SEWER: No Big Dig

A small New England community finds the solution to its inflow and infiltration issues through trenchless technology and a no-dig approach

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As a suburb of Boston, Mass., the Town of Dedham was all too familiar with the pitfalls, disruption and enormous costs of infrastructure projects involving a “big dig.”

Not wishing to experience that firsthand, Dedham turned to trenchless technologies, especially cured-in-place pipe lining (CIPP), when looking for solutions to address its inflow and infiltration issues. A program of planned inspection, pipe cleaning, and follow-up rehabilitation with CIPP lining has significantly reduced I&I and as a result will bring savings in operational and wastewater treatment costs in the years ahead.

Dedham is one of 43 member communities of the Massachusetts Water Resources Association (MWRA), which treats wastewater for its members and rates their I&I percentages based on flow-metering studies. In 2003, Dedham ranked second for highest levels of nonsanitary flow into the treatment facility. Some 75 percent of the town’s 4.04 mgd was attributed to I&I, and that heavily impacted the sewage rates its residents paid.

Escalating rates and an outcry from town residents led the community to create a separate Engineering Department in 2005 to focus strictly on the underground infrastructure and capital improvement projects to reduce I&I and improve the overall performance and health of the wastewater collection system.

Knowing the score

“One of the first things we had to do to address I&I was to learn the real status of the sewer system,” says David Field, P.E., director of engineering. “None of the information existed in-house — it was with a private consultant. We didn’t know what lines had been inspected or not inspected or what our situation truly was.”

Using the town’s ESRI ArcMap geographic information system, Field and his department set to work compiling 2,300 inspection records, scanning them, and linking the scanned documents to the map database pipe segments. This created a list of which lines had been inspected and when, and told them how much of the system still required attention.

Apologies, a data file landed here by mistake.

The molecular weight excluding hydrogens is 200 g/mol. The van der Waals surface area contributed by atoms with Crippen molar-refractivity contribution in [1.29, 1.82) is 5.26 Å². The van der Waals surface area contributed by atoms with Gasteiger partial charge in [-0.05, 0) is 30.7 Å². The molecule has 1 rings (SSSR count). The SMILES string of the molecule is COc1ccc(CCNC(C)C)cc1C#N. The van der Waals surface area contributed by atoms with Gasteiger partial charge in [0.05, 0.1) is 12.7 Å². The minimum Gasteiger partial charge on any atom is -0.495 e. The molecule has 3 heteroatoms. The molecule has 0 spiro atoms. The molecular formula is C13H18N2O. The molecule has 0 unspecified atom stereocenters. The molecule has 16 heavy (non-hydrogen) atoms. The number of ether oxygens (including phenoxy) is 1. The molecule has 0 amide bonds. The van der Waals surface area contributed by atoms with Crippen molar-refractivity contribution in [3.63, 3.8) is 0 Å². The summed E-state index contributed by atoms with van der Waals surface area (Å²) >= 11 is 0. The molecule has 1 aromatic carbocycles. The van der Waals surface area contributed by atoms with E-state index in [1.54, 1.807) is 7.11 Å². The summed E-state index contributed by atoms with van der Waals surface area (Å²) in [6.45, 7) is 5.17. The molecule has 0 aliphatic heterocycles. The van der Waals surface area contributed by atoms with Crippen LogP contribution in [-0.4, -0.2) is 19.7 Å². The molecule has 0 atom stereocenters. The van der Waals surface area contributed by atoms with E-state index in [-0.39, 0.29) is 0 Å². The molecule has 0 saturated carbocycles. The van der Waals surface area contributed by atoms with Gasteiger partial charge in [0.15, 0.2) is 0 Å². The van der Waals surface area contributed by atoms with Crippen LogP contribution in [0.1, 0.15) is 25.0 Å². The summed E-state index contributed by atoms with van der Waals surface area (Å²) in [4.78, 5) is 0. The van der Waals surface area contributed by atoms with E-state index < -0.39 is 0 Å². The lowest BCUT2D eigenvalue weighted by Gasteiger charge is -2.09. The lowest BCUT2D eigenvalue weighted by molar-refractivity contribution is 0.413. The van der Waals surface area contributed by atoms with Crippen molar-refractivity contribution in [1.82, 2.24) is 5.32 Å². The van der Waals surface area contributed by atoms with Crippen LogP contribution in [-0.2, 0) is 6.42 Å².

The GIS database revealed that as of the end of 2006, about 72 miles of Dedham’s 90 miles of mainlines had been inspected, at an average rate of 4.8 miles per year. The system is gravity-based, and lines range from 6 to 24 inches. Most pipes are VCP, although cast iron was used for crossings under streams and railroads, and large-diameter interceptor lines were built from brick and mortar.

The past inspections had been conducted for different reasons: some for an overall survey of system performance, and others to investigate trouble spots. In 2007, Dedham contracted for inspection of 32 miles of pipe by year’s end. The aim was to provide a complete picture of the health of the sewers and manholes as the basis for an I&I remediation action plan. The inspection data was to be supplied in digital format utilizing the NASSCO PACP standard and would be integrated with the GIS database.

Repeat offenders

Among its findings, the inspection uncovered a blocked main barrel and a partially blocked emergency barrel in a siphon that had been the site of numerous sanitary sewer overflows. To address the issue, the town ordered the immediate heavy cleaning of the twin 10-inch siphon using a Vactor combination truck to clear both barrels. The remote location of the line required the contractor to use a small boat to access the downstream chamber. After two weeks of heavy cleaning, the problem was resolved.

Throughout the inspection project, crews had to clean and inspect cross-country sewers, some which had received no attention since their installation because of steep grades or closeness to wetlands. An example was the Wigwam Brook line, an interceptor running between two main thoroughfares and through private property, including Ursuline Academy.

To inspect the pipe, the town had to secure permission from the academy and seek approval from the Dedham Conservation Commission to create a temporary access road through an adjacent wetland area and across a small stream.

In the end, the contractor found that the line was subject to significant infiltration even during a drought in which most of the wetland was dry. “Although the design of our infiltration reduction plan was not complete, at that point we knew we probably would have to use CIPP for the majority of our I&I rehabilitation repairs,” says Field. “The inspection showed that the line was leaking like a sieve. The window of time allotted to us by Ursuline Academy was small, so to take advantage of the access roadway, we issued an emergency change order for the immediate CIPP lining of 1,997 linear feet of 12- and 15-inch vitrified clay pipe.”

Because of the pipe’s length, a sharp bend in one section, and limited access points, the town chose to install the lining in two 1,000-foot sections from a single access manhole in the middle. Within hours of the liner installation, the surrounding wetland water level rose by 1 to 2 feet, indicating the extent of the infiltration.